Thomas Jefferson Papers

From Thomas Jefferson to John Brown, 9 June 1806

Washington June 9. 06.

Dear Sir

I take the liberty of putting the inclosed under your cover because it is suggested that Dr. Brown may be gone to New Orleans. and I leave the letter to him open for your perusal, praying you to do with respect to the letter or the object of it whatever the existing circumstances, which are not known to me may render most expedient. if in his absence you can give me any information which would enable us to take definitive measures, it would oblige me.

All our internal affairs appear tranquil. the public in this member of our union have recieved no impression whatever from the efforts of some who have deflected from their former course. our information from England makes us hope for a settlement there which may be accepted. nor are we without hopes as to France & Spain, notwithstanding every thing was done here, which could be done by a few, to render abortive our efforts at a peaceable settlement. however having but just learnt the arrival of the Hornet in France, we are yet to learn what may be our prospects. I salute you with friendship & assure you of my constant respect & esteem.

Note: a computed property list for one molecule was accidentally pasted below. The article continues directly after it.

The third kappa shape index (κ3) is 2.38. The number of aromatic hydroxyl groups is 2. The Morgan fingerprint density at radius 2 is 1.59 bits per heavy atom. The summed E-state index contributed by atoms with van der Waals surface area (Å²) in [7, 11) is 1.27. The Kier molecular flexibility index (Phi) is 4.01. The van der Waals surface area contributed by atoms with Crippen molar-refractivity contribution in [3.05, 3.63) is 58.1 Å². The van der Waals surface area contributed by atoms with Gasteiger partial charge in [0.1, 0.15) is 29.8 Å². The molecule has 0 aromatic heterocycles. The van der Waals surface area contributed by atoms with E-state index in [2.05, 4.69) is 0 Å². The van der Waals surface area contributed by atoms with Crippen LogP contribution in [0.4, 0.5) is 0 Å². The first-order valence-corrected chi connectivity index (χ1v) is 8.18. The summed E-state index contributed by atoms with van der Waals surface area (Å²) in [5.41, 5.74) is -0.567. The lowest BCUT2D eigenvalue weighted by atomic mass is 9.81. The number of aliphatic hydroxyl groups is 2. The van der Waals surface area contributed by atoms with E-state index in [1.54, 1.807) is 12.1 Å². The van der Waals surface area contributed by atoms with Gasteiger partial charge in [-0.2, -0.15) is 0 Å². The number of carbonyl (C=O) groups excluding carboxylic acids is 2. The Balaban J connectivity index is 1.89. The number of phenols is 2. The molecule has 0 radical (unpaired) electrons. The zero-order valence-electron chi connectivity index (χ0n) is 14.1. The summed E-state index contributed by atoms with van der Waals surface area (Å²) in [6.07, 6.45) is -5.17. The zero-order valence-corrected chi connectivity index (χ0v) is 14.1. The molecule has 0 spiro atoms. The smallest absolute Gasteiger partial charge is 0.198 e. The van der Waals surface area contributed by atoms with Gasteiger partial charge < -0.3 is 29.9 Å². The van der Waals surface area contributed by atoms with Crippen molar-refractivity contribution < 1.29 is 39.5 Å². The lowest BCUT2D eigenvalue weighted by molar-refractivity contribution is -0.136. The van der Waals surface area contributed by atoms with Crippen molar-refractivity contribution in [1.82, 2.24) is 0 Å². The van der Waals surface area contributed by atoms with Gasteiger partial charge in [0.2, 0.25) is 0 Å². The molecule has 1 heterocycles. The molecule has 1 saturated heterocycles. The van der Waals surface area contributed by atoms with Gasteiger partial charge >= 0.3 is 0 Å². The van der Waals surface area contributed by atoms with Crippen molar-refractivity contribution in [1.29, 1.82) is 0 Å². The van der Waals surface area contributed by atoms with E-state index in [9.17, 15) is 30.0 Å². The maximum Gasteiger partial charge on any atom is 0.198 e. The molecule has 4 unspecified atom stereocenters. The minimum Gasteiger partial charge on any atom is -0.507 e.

Th: Jefferson

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